While most people often have seemingly unreachable goals, Boston recently welcomed a conference that encouraged women to take the first steps toward those ambitions.
The DreamsCo foundation held a “dream tasting” event for women on Saturday at the Westin Boston Waterfront, presenting a novel idea that exposed women to an array of adventures, with the hope of fulfilling their passions.
With stalls from several companies and organizations that included travel agencies, dance studios, photography studios, improvisation comedy groups, writers associations and several other similar groups, the workshop encouraged participation in as many activities as possible.
There was guided instruction such as dance lessons, a seminar on how to reach one’s full potential, a PolyGlide synthetic ice rink for ice skating lessons and speakers ranging from authors to comedians to businesswomen.
Marci Nault, the owner and founder of DreamsCo, talked about how the organization had started a few years ago when she first decided to make a list of dreams that she wanted to accomplish for herself.
Nault discussed how she had never really thought she would accomplish any of them and had now already reached 97 out of the 101 that she listed. She went on to talk about the general perception of dreams in society.
“So when I talk to women about their dreams, they look at me like, ‘Well, I give to everyone else’ or ‘I have to put my career first,’” Nault said. “Even young women are pushed towards their career these days in college and making it happen and what the next steps are.”
She then addressed how this common belief might not be so simple.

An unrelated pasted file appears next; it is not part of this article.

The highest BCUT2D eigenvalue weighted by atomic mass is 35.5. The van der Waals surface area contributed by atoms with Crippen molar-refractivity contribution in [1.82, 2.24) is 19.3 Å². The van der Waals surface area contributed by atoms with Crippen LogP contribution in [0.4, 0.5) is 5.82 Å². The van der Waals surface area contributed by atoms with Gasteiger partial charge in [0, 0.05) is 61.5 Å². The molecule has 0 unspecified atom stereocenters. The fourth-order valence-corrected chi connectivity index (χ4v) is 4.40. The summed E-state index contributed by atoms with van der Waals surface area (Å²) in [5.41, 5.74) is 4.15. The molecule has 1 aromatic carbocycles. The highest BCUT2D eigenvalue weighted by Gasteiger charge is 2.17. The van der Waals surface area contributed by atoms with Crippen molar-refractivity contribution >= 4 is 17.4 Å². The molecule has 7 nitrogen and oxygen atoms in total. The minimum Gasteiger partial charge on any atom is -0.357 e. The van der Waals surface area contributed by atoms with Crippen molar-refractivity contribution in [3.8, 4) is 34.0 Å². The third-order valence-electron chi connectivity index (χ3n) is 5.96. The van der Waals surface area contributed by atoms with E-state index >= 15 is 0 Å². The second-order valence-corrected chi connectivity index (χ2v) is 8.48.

“But maybe we’ve got it wrong,” Nault said. “Maybe our lives our supposed to be, are meant to be, lived from one dream to the next.”
She explained how the idea for the workshop initially came to her while tasting wine in Napa Valley.
“I was just thinking about how you taste an ounce before you buy the bottle,” Nault said. “So I was thinking, what if I could put all these activities, all these dreams that you wanted to make come true in one place and people could taste their dreams and see what they’re really passionate about while being able to help the small businesses of all the communities.”
She also talked about her company, DreamsCo, and where she wanted to take it in the future.
“DreamsCo is really right now just the event, but what I want to do is turn it into a place that is a safe haven for everyone to go after their dreams, to be able to come and talk about them, to be able to find people who want to do the same things that they want to do,” Nault said.
She mentioned how money didn’t need to be a restriction when it came to following one’s dreams.
“You can make it happen, it’s never about the money,” Nault said. “Money is always the excuse to why you can’t. It holds you back.”
Michaela Maguire, 22, of Revere, talked about how the day’s experience had been for her.
“I tried ice skating on fake ice today and it was so exciting,” Maguire said.
She also described how an attending travel agency convinced her to start fulfilling her dreams of traveling the world.
“There is a travel agency that’s here, and looking over their brochures has given me a desire to travel,” Maguire said. “I’ll definitely go on a trip through that agency someday.”
There was also a panel of speakers that spoke on several issues, including women in politics and media, and how it was “never too late” to get published as an author. The latter speech was given by the author Randy Susan Meyers, and she also had some advice to give.
“Ultimately you end up spending more time on the work you do than you would with your boyfriend, girlfriend, spouse or family,” Meyers said. “So make sure your work is something you love and can live with for your entire life.”
Nault concluded by talking about how life is dynamic and always changing, just like dreams and aspirations.
“We must follow every one of them,” Nault said.